Human trafficking story has senators calling for total POGO shutdown

Human trafficking story has senators calling for total POGO shutdown

Human trafficking story has senators calling for total POGO shutdownTearful senate testimony and mounting accusations against the Philippine Offshore Gaming Operators (POGOs) have Philippine senators calling for action. One Taiwanese expats stories of human trafficking and forced labor took center stage on February 12, as a powerful senator contemplated shutting down the whole industry.

Lai Yu Cian appeared before a senate committee, invited by Senator Risa Hotiveros, and shared her story of being tricked into working for a POGO and being denied her freedoms.  “They want me to work for 24 hours, treating me like a slave… I already told them that I wanna go home, I wanna go back to Taiwan but they forced me to work for them,” she said. “They told me that they have a protector behind them, which are government people.”

The powerful government protector was identified only as Michael Yang. It’s unclear if this was the same Michael Yang who previously served as President Rodrigo Duterte’s economic adviser.  “I heard about once or twice when my supervisor got mad at me, they mention Michael Yang… He didn’t explain to me. He just shouts that at me,” she said.

Hontiveros emphasized her main concern isn’t government corruption, but in protecting the victims of the industry. “Right now our main concern is the humanitarian aspect. We haven’t gone to the checking of identities,” the senator said.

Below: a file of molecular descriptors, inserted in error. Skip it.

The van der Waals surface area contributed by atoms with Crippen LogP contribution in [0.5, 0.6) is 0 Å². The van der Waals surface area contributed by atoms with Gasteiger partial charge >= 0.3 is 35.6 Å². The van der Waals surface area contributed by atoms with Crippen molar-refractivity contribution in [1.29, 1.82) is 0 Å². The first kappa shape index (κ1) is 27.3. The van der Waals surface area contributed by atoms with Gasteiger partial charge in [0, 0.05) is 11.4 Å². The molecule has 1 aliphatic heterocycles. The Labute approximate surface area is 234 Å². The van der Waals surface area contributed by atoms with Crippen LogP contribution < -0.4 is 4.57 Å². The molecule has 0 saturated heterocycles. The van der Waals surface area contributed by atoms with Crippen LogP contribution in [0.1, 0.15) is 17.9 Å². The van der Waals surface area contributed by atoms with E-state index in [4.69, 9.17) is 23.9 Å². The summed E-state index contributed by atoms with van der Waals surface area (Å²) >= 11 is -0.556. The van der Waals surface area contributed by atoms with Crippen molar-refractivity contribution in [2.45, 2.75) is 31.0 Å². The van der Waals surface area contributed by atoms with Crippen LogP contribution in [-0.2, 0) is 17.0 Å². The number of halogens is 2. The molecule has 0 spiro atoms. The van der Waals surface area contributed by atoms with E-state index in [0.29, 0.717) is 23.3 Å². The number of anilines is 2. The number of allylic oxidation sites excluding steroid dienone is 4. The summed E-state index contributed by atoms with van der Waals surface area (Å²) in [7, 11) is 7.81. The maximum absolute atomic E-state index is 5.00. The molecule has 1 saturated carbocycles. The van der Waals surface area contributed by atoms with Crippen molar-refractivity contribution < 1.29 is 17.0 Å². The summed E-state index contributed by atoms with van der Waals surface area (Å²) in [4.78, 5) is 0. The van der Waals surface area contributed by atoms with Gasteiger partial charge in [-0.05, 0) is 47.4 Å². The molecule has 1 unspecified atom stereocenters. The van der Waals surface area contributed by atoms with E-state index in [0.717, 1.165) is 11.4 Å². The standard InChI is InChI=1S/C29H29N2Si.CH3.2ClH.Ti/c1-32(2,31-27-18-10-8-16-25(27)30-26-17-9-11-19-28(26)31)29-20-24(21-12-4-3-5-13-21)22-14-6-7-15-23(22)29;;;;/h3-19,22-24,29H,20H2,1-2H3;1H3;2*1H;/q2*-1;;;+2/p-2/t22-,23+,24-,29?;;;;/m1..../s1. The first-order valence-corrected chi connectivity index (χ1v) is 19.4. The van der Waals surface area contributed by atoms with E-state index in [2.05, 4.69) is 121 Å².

Lai arrived in the Philippines on October 1, 2019, and was quickly given a job in a POGO firm, losing her passport to the employer. “I did not know that it was an illegal business here. I know nothing. The only thing I know is I wanna have a job,” she said.

Every anecdote Lai gave described a hostile work environment, with threats of repercussions if she tried to leave. “In my company, there are also Chinese nationals,” she said. “My boss tells them that if anyone goes to NBI (National Bureau of Investigation), their families in China will be in danger.”

Lai was one of the 30 east Asian rescued by a February 3 raid of a Mandaluyong POGO firm. Four Mainland Chinese nationals were arrested in the process.

To help squash these problems, Senator Hontiveros pushed for authorities to push back against illegal POGO operations, specifically those involved with human trafficking. “Many crimes are tied to POGOs: illegal recruitment, illegal detention and sexual harassment,” she said. “This has to stop.”

This comes a day after a flood of bad news for the POGO industry. Senator Joel Villanueva revealed POGOs were employing 80% foreign employees. Furthermore, a Bureau of Internal Revenue employee revealed that 50 of the 60 licensed POGOs had failed to pay their franchise tax, amounting to a PHP 50 billion ($990 million) tax bill.

Those concerns were enough for Villanueva to call for a total suspension of POGO operations. “I think the bottom line of what happened today speaks for itself,” the senator said. “Suspend all Pogo operations until we can determine how to properly regulate them. Until our government agencies get a grip on the situation.”

He added that all of the alleged illegal activity that has come to light, combined with suspicious hiring practices of POGOs, have proven the government has failed to properly regulate the industry. Kidnapping and illegal detention, like what Ms. Lai was subjected to, were singled out by the senator as examples of that failure.

The question is, will Villanueva get what he wants. Duterte has previously saved the POGO industry from shutdown by denying China’s attacks on Philippine sovereignty, saying the industry “is good for the country.” That’s hard to ague against, and it creates thousands of jobs and an economic boon for the country. But with the media and legislators finding out more about the industry’s darker side, will Duterte have to start changing his tune?